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5 Inspirational Takeaways From The Qatar World Cup

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World Cup

Sometimes it feels like we are living in two parallel worlds. If you follow the media in certain countries, this is the worst World Cup in memory. Their analysis drips with Islamophobia and condescension that is so visceral that it isn’t even used against the Russians in the killing fields of Ukraine.

Yet, if you go past the usual suspects – the same ones who had precious little to say about World Cups or the Olympics being held in those bastions of human rights, Russia and China -, you see that the story is quite different. You hear about a World Cup that has been done in a unique way, not just a European World Cup in a different location.

Here are 5 inspirational lessons we can take away from the Qatar 2022:

1. Qatar – How they dealt with the haters

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The Qatar World Cup was mired in controversy from the minute it was awarded. Some of the issues are indeed legitimate although in need of contextualization, such as the treatment of migrant workers. I do not seek to belittle these problems. However, many “controversies” reeked of a superiority complex that was altogether different.

They could have fought fire with fire. Although Qatar did challenge the stereotyping and biased reporting, they let their actions do the loudest talking. They put on a fantastic World Cup, that was safe, well organized and welcoming to everyone. The rest of the world is seeing reports from those who are there saying how much they have enjoyed themselves, been blown away by the hospitality, and appreciative of the facilities made available for them.

2. Championing the forgotten and hidden fans

In the rush to condemn Qatar, most of the media have not reported on the fact that this is the most disability-friendly World Cup in history. The opening ceremony involved a prominent influencer who suffers from a rare genetic condition. Supporters in wheelchairs have accompanied the teams before their kick off, and specialist commentary has been made available for blind football fans following the games. The stadiums themselves are built with step free access and facilities keeping the differently-abled in mind.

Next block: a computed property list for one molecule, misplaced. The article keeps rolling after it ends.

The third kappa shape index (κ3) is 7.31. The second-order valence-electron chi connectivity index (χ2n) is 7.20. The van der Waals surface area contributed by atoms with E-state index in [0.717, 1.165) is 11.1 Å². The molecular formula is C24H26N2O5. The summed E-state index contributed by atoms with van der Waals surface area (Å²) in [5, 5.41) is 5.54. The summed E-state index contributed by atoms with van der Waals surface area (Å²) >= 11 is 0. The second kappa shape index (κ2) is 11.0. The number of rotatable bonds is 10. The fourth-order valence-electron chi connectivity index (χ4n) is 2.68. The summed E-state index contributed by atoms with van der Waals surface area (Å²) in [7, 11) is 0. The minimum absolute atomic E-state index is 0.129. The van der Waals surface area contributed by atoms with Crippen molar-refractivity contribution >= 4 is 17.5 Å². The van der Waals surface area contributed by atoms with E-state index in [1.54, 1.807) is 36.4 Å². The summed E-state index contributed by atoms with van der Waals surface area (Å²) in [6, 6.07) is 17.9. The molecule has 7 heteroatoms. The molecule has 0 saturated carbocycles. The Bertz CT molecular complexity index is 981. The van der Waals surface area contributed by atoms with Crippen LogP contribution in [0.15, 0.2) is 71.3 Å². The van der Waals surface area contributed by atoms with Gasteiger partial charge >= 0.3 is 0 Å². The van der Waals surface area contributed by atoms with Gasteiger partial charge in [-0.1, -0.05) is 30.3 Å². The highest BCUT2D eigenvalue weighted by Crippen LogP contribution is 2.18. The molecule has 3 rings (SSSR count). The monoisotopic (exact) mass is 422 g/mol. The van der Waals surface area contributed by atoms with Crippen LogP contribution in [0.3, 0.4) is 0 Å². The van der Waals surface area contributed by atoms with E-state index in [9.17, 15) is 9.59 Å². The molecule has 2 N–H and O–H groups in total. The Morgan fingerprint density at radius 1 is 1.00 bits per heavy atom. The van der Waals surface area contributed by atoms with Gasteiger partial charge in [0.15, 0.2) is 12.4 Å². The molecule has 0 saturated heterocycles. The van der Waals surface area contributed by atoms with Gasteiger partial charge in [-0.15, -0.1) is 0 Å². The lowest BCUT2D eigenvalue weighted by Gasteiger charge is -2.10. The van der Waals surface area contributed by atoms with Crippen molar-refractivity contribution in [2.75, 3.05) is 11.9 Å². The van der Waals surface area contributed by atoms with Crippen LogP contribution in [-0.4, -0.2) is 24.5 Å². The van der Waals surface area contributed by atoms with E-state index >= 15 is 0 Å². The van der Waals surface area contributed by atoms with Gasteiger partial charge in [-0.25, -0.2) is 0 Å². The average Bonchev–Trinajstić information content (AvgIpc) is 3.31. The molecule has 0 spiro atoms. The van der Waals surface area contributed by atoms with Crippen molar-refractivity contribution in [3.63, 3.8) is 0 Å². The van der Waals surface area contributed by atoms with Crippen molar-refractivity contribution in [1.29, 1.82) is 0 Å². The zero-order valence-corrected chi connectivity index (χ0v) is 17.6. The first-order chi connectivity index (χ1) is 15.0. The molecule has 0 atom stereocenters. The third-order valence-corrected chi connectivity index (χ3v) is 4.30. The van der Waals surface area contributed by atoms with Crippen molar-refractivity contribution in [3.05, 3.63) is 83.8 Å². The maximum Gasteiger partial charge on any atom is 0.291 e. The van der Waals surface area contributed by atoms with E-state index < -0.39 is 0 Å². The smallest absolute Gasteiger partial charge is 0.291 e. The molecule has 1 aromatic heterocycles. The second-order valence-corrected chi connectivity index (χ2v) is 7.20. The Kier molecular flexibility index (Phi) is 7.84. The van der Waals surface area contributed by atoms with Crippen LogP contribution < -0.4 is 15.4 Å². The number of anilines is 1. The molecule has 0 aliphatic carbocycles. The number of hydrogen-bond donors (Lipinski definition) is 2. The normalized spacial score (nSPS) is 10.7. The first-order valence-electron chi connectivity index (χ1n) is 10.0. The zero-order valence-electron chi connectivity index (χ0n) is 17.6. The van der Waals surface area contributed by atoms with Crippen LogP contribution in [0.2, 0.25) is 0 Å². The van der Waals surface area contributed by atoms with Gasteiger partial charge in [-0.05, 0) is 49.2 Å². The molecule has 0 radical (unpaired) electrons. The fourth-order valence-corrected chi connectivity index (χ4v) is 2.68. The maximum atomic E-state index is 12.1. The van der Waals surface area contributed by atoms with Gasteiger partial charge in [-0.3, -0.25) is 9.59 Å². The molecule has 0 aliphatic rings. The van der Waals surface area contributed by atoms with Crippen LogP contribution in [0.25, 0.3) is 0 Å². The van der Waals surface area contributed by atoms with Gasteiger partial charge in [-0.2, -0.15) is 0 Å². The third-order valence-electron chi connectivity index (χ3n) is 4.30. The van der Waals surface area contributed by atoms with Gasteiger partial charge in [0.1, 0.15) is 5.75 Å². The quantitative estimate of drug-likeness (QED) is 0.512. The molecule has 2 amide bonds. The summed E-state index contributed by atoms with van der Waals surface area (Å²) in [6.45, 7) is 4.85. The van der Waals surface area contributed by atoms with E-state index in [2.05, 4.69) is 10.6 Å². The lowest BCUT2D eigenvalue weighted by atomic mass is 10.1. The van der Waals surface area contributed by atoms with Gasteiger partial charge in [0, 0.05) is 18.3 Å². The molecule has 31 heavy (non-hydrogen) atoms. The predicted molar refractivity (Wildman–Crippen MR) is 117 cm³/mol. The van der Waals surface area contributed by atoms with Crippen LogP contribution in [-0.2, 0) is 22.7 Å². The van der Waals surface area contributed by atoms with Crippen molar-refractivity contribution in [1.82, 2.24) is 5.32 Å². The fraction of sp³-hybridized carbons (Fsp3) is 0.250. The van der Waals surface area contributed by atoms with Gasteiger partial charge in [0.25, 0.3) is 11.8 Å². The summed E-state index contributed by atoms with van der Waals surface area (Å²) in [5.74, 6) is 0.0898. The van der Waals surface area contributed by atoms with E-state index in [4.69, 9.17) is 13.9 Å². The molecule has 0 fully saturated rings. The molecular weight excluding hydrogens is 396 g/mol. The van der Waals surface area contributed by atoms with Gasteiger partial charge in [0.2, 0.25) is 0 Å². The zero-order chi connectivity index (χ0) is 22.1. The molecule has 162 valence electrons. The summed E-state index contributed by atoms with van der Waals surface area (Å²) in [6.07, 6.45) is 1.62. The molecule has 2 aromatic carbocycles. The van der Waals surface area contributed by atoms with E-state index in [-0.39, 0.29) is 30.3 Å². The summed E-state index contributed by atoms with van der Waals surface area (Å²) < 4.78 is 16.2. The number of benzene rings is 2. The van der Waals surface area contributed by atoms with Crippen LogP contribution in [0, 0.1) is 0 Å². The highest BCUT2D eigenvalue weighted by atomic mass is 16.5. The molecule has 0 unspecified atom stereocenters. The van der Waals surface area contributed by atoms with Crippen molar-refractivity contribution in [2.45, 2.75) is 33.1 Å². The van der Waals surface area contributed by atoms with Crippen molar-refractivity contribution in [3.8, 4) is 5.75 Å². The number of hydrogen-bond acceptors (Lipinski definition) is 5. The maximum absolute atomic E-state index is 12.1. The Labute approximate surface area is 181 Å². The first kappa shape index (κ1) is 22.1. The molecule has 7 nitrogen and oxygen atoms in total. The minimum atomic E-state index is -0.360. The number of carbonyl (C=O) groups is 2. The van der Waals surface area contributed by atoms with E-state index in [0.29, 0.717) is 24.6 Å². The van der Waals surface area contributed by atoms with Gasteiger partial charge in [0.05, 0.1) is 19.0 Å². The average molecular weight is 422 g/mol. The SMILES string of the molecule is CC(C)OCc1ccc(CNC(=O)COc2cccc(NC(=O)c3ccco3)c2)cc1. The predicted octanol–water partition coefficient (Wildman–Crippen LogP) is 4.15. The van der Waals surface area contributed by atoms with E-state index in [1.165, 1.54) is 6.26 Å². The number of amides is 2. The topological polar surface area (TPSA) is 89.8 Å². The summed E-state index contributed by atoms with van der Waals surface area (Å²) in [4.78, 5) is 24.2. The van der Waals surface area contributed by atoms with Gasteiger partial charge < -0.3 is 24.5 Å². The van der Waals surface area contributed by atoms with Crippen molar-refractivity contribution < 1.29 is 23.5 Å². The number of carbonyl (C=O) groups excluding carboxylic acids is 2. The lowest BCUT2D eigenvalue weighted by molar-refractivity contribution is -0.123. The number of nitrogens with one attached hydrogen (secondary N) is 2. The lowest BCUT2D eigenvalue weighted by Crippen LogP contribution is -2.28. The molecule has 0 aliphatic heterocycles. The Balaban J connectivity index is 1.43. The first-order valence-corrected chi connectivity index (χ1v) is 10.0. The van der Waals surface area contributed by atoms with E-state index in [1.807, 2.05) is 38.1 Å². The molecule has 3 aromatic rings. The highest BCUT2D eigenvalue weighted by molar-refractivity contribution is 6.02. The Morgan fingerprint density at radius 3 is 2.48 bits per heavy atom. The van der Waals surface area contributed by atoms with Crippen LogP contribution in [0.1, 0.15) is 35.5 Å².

Unfortunately, the Muslim world tends to fall behind others when it comes to supporting our brothers and sisters from the disabled community. The World Cup showed that this does not necessarily need to be the case, and with a lot of thought and a little effort, we can make societies more accessible to all.

3. There can be a world without alcohol

Can you imagine a major world tournament being hosted without alcohol? It was unthinkable until a month ago, and yet, here we are. We’ve been sold this lie that alcohol is a necessity in order to be able to function on the world stage. Whether it is a business meeting in a firm or a gathering of notables in any field – not having alcohol present was unimaginable.

Qatar has proven that not only is alcohol not a necessity for events to be successful, it is preferable. We’ve lost count of the number of times people have said that there is a real family friendly atmosphere at this World Cup when compared to others. There are virtually no reports of violence, brawls, or public indecency that are par for the course for not only most major sports tournaments, but even minor league matches.

4. The Moroccan Miracle  

At the start of the tournament, there were several teams from the Muslim and Arab world involved. However, as each of them got knocked out, the last team standing was Morocco. Against all odds they continued to progress and did so in style.

Within a short space of time the Moroccan team was adopted by Muslims all across the world as well as African nations. How was this possible in a sport as territorial and nationalistic as football?

The answer can be seen in this video below where the Moroccan team clearly understand that they’re playing not just for their country but they represent something far bigger. They understand that the hopes and dreams of billions of people who dream of a world in which the old order does not dominate them. Not only that, they are the antithesis of most football teams, celebrating with their mothers and not celebrity girlfriends, or thanking God not building their own cult following.

5. Palestine in our hearts

The country whose flag has been displayed most often during this World Cup doesn’t even have a team here. Yet, time and again, no matter who is playing and who wins or loses, the Palestinian flag inevitably turns up on the screen and often on the pitch.